Lime, Lawns & the Danger of Assumptions!


Assumptions regarding the application of “lime”, a product used to lower soil acidity, often serve as the precursor to disease and other forms of lawn decline.  For it is a common practice of many lawn managers to apply lime annually, just assuming that it is helpful.  Unfortunately, this practice often yields a soil that is too alkaline to maintain healthy turf, and predisposes it to disease.

What’s best from an agronomical standpoint is to analyze the soil pH (measure of acidity), allowing for an informed decision to be made.

What does lime do?

As mentioned above, lime is a material that is applied to lawns for the purpose of reducing soil acidity.  Doing so is sometimes necessary for if soil acidity is too strong, nutrition and health problems follow.  However, a slightly acid condition is favorable to lawn types in Georgia, and if an application of lime causes acidity to become too weak, problems will follow.

An old paradigm

Like many raised in Georgia, I grew up to believe that one can’t apply too much lime to a lawn, for I’d often heard that.  An exception to the “rule” was if you had a centipede lawn, on which one was to never apply lime.  I was convinced of the above to the point that when I later attended college, I silently questioned my college instructors who taught of the need to analyze soil pH prior to making liming decisions.  Surely, I thought, such analyses would only reveal what we all “already know”.

Apparently, many others grew up in an environment that held some similarities as mine, as the belief that respective lime application is always good, is a common one.  The concept is so entrenched, that suggesting that it isn’t true will lead to a loss of credibility, when discussing it with some folks.   This is most common with men about my age or older.  I’ve found women to be less stubborn on the matter.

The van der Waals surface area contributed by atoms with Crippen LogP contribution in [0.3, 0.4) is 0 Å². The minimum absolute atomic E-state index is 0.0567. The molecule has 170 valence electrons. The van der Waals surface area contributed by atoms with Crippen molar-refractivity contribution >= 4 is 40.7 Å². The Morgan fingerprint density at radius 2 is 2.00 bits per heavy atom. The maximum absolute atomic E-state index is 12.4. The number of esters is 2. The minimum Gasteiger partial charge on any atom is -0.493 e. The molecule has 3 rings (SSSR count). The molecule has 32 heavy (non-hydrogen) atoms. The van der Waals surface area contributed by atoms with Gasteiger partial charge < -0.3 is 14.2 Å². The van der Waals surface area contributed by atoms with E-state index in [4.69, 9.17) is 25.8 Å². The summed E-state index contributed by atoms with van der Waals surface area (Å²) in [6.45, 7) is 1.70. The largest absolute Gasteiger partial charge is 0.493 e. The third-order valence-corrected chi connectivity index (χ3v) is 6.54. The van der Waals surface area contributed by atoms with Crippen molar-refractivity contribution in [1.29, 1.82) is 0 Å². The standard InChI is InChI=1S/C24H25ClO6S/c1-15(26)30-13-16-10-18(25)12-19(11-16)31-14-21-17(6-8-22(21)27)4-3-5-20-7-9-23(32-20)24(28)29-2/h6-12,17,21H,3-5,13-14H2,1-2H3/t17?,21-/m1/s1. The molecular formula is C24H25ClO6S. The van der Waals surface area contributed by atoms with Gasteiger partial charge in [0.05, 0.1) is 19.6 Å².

Years ago while conversing with a competitor that I have much respect for, I learned that his company had adopted a policy of not applying lime unless a soil acidity test was first approved, and the test revealed that the soil was too acidic.  Reason being, most of their tests revealed that lime wouldn’t be beneficial.

Liking the sound of my competitor’s method, I began to do the same.  Sure enough, a low percentage of the tests revealed a need for lime.  In fact, some tests revealed that a lime application would have a negative effect on the lawn.

Brian’s theory and some well established facts

In most portions of Georgia, the native soil is acidic.  This is factual and is common knowledge amongst those of us that have interest in such things.  I believe it to also be the reason for those long standing beliefs that are held mainly by my brethren.

The native “topsoil” is enriched by the nutrient cycling process that occurs as fallen leaves and other plant matter decompose, and in the process, acidification takes place.  However, if that rich topsoil is removed, as it likely has been if the corresponding home or building was constructed sometime during the past 30 years, the environment changes significantly.  Instead of the rich topsoil that tends to maintain acidic conditions, lawns and other landscaping are planted to what was previously “subsoil”, usually solid clay.  Absent of organic matter, the subsoil doesn’t experience the same acidification process.

Secondly, when rain is deficient, the leaching of base nutrients calcium, magnesium and potassium is reduced.  Reduced leaching of these nutrients lowers a soils tendency to acidify.  So during drought years, soil is less likely to increase in acidity.

There are other contributing factors as well.

What are the odds that lime application could cause harm to your lawn?

Over application of lime and the creation of alkaline conditions results in a lawn being unable to obtain adequate nitrogen, phosphorus, iron and other nutrients that are needed by the plants.  This condition leads to a lower lawn quality.

Where Bermuda lawns are concerned, over application of lime contributes to the probability of “Spring Dead Spot” disease, which has become very common.  Spring Dead Spot is very costly and difficult to rid of.

Spring Dead Spot discovered during a 2012 lawn inspection Spring Dead Spot discovered on Bermuda lawn in 2012

So as was mentioned in the beginning, assumptions regarding lime can be dangerous!

How do I have soil acidity tested?

If you have a lawn care company, hopefully they are suggesting this to you.  If not, they still should be able to perform the test at your request.

You can also collect a sample and submit it to the UGA Cooperative Extension Service for testing.  A small fee is charged for this service.  They can advise regarding procedure.

Soil acidity may be tested any time during the year, and in my opinion, once every three years will suffice in most situations.